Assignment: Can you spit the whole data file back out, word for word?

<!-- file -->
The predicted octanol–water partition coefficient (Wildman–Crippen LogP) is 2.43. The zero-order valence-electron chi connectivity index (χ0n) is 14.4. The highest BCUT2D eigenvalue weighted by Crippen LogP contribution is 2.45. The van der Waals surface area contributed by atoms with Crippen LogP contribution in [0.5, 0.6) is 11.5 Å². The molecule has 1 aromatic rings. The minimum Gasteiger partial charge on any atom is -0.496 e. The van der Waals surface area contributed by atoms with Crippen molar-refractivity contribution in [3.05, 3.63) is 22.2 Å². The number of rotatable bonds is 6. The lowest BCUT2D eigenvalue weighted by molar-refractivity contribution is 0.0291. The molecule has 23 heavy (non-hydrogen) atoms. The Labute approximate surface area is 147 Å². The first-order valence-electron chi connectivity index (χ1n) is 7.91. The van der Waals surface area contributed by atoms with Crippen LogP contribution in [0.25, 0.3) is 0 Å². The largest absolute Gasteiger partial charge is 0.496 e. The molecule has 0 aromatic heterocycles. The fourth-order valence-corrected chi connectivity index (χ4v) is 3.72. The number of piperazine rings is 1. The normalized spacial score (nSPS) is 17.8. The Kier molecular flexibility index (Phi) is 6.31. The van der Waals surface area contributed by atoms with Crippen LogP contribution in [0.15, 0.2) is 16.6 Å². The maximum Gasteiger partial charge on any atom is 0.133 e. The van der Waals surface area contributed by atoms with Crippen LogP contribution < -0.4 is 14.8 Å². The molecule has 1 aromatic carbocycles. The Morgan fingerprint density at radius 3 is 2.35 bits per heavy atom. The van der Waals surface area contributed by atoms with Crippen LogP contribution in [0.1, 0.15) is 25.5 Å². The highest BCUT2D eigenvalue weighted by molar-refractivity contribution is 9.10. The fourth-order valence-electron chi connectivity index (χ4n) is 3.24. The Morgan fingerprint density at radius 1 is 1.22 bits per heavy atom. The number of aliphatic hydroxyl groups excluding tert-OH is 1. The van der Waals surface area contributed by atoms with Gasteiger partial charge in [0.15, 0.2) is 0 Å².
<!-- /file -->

The predicted octanol–water partition coefficient (Wildman–Crippen LogP) is 2.43. The zero-order valence-electron chi connectivity index (χ0n) is 14.4. The highest BCUT2D eigenvalue weighted by Crippen LogP contribution is 2.45. The van der Waals surface area contributed by atoms with Crippen LogP contribution in [0.5, 0.6) is 11.5 Å². The molecule has 1 aromatic rings. The minimum Gasteiger partial charge on any atom is -0.496 e. The van der Waals surface area contributed by atoms with Crippen molar-refractivity contribution in [3.05, 3.63) is 22.2 Å². The number of rotatable bonds is 6. The lowest BCUT2D eigenvalue weighted by molar-refractivity contribution is 0.0291. The molecule has 23 heavy (non-hydrogen) atoms. The Labute approximate surface area is 147 Å². The first-order valence-electron chi connectivity index (χ1n) is 7.91. The van der Waals surface area contributed by atoms with Crippen LogP contribution in [0.25, 0.3) is 0 Å². The largest absolute Gasteiger partial charge is 0.496 e. The molecule has 0 aromatic heterocycles. The fourth-order valence-corrected chi connectivity index (χ4v) is 3.72. The number of piperazine rings is 1. The normalized spacial score (nSPS) is 17.8. The Kier molecular flexibility index (Phi) is 6.31. The van der Waals surface area contributed by atoms with Crippen LogP contribution in [0.15, 0.2) is 16.6 Å². The maximum Gasteiger partial charge on any atom is 0.133 e. The van der Waals surface area contributed by atoms with Crippen LogP contribution < -0.4 is 14.8 Å². The molecule has 1 aromatic carbocycles. The Morgan fingerprint density at radius 3 is 2.35 bits per heavy atom. The van der Waals surface area contributed by atoms with Crippen LogP contribution in [0.1, 0.15) is 25.5 Å². The highest BCUT2D eigenvalue weighted by molar-refractivity contribution is 9.10. The fourth-order valence-electron chi connectivity index (χ4n) is 3.24. The Morgan fingerprint density at radius 1 is 1.22 bits per heavy atom. The number of aliphatic hydroxyl groups excluding tert-OH is 1. The van der Waals surface area contributed by atoms with Gasteiger partial charge in [0.15, 0.2) is 0 Å².